Skip to main content

Taking Steps toward Recovery through Culture

  • To Support Recovery from the Great East Japan Earthquake

    In the wake of the Great East Japan Earthquake in March 2011, the Japan Foundation endeavored to promote deeper understanding of Japan, aiming to connect the devastated region with the world through cultural exchange and the sense of international solidarity enhanced by the catastrophe.

    Sharing Japan's experiences in disaster and recovery with the international community, the Japan Foundation showcased the intrinsic charms of the Tohoku region through various cultural projects implemented in and outside Japan.

  • Sendai Philharmonic Orchestra Concert Tour in Russia
  • Lectures with Exhibition "How Did Architects
Respond Immediately after 3/11"(BUSAN)
  • Lectures with Exhibition "How Did Architects
Respond Immediately after 3/11"(SEOUL)

    Lectures with Exhibition "How Did Architects Respond Immediately after 3/11"
    The traveling exhibition in Korea accompanied lectures by an architect and an architectural historian. The experts discussed their activities in Tohoku immediately after the earthquake.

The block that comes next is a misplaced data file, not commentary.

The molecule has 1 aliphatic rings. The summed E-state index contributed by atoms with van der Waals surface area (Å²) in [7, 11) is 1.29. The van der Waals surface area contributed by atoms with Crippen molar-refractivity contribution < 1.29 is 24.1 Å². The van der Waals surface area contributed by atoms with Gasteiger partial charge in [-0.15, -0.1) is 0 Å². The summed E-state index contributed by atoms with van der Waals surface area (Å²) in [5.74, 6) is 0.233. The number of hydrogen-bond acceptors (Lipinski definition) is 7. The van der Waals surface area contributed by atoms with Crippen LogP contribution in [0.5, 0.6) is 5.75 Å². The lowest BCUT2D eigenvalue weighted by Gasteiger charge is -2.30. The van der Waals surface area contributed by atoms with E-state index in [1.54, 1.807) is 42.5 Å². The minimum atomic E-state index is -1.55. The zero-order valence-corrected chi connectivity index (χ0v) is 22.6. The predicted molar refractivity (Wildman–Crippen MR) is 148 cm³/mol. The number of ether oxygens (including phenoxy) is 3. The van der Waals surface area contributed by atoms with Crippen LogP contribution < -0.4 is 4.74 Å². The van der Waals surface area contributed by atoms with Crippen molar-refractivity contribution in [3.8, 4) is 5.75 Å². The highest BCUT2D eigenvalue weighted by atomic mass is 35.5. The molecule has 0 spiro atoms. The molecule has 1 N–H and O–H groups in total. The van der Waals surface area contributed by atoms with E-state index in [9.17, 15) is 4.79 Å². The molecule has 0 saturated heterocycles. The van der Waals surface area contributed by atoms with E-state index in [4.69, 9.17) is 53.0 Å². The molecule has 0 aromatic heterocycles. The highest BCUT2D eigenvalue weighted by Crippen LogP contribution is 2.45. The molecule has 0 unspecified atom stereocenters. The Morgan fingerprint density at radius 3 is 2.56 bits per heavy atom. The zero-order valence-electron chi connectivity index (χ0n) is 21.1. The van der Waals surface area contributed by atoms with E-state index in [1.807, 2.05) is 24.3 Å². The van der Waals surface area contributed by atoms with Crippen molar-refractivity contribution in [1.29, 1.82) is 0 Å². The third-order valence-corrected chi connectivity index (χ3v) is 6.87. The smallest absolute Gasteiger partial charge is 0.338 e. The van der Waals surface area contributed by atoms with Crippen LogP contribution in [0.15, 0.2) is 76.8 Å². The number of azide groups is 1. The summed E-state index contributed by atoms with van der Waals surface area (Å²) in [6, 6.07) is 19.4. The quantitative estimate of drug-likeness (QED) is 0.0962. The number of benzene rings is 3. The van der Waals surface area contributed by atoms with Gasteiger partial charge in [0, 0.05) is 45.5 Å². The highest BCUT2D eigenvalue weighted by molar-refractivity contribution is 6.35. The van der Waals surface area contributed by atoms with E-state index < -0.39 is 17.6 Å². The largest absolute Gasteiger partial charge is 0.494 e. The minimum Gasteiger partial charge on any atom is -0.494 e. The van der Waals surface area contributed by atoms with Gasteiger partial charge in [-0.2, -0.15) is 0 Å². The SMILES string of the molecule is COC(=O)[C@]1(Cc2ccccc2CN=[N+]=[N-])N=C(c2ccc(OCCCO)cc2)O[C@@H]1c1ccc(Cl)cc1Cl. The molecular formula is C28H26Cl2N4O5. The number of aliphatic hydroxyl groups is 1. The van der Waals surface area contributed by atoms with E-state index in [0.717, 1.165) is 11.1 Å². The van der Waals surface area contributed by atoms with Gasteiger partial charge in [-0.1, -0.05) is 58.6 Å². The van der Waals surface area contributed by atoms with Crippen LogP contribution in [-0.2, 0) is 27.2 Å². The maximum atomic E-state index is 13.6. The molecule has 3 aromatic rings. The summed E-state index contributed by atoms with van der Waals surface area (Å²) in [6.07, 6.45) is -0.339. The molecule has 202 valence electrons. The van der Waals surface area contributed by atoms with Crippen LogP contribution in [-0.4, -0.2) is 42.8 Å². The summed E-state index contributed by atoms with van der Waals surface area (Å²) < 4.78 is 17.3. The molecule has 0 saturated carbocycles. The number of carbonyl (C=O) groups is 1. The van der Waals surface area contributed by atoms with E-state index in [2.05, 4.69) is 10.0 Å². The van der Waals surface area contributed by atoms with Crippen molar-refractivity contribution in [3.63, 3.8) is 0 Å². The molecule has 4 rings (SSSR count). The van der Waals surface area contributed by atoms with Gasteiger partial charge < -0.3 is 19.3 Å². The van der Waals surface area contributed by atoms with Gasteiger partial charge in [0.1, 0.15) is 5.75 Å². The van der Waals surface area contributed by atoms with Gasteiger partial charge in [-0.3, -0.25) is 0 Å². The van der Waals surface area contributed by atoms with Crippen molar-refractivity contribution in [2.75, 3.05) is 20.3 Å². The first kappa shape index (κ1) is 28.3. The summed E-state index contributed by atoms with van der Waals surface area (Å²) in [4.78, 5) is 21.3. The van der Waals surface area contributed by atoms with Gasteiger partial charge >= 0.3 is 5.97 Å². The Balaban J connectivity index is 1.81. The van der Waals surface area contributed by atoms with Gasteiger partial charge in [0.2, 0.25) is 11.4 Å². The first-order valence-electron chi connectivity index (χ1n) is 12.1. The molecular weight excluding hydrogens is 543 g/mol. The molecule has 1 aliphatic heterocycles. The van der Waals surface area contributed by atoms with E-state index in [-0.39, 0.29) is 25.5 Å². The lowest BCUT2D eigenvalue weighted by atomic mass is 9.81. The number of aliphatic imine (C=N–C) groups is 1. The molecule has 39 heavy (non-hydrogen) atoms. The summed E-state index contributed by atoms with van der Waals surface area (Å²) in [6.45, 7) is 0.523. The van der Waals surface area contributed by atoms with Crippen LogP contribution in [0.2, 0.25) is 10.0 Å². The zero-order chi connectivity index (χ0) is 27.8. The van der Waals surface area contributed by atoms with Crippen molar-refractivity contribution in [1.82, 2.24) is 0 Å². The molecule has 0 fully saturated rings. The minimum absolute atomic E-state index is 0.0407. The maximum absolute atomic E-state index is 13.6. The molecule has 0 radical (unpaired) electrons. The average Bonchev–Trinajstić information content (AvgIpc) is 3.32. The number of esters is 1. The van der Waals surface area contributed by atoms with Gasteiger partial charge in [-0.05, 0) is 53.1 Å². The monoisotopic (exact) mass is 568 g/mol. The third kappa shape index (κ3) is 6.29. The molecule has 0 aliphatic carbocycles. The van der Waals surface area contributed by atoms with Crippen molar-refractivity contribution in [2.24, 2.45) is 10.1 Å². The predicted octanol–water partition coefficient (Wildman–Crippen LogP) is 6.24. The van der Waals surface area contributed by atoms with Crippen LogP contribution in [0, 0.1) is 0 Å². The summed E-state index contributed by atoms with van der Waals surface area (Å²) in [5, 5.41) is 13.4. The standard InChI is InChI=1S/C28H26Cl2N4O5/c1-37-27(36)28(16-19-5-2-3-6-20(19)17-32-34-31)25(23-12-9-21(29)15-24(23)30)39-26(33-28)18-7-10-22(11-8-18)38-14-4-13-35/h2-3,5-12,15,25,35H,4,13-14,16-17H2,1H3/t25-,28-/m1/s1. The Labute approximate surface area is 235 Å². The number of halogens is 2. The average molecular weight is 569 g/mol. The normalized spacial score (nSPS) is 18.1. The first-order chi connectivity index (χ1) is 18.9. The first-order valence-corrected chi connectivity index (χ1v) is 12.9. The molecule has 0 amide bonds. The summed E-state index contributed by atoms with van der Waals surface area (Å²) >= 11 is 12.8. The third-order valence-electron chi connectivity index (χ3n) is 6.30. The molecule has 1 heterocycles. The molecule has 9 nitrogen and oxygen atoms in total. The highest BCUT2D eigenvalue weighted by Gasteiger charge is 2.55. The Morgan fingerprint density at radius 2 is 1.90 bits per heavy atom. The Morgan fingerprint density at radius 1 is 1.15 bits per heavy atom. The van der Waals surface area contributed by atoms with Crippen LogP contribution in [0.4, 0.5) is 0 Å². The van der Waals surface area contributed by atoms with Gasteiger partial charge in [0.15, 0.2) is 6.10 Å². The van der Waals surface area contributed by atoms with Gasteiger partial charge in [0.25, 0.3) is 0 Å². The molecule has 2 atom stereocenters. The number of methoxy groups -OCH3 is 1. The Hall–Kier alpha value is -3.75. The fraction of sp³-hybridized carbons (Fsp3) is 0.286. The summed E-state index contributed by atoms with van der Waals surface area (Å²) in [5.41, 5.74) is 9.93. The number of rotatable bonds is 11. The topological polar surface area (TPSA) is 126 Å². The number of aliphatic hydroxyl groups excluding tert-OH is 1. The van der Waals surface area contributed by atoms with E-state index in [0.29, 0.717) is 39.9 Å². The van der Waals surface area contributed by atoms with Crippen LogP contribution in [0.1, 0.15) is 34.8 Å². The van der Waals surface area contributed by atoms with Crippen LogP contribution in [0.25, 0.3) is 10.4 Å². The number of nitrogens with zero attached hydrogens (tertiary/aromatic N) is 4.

• Sendai Philharmonic Orchestra Concert Tour in Russia
    Performances were held in Moscow and Saint Petersburg in an expression of gratitude for support in the wake of the earthquake and to show the people of Russia that the Japan is on a path to recovery (see1),(see2).
    (Photo Bottom: Foyer of a concert venue)

    Foyer of a concert venue
  • JISHIN ITSUMO

    Exhibition, Seminar, and Workshop JISHIN ITSUMO
    A project was introduced in Thailand to inject creative ideas into disaster preparedness (see1),(see2).

  • Symposium in Fukushima Towards Common Ground-Connecting Diverse Voices for the Future

    Symposium in Fukushima "Towards Common Ground-Connecting Diverse Voices for the Future"
    Japanese-Americans explored the possibilities of Japan-U.S. collaboration toward disaster recovery with citizens in Fukushima (see).

  • Photo of Kizuna Project

    Kizuna Project
    Some 1,200 U.S.high school students visited the disaster-stricken region for exchange and joined volunteer activities. They presented a banner to cheer up the residents (see1),(see2).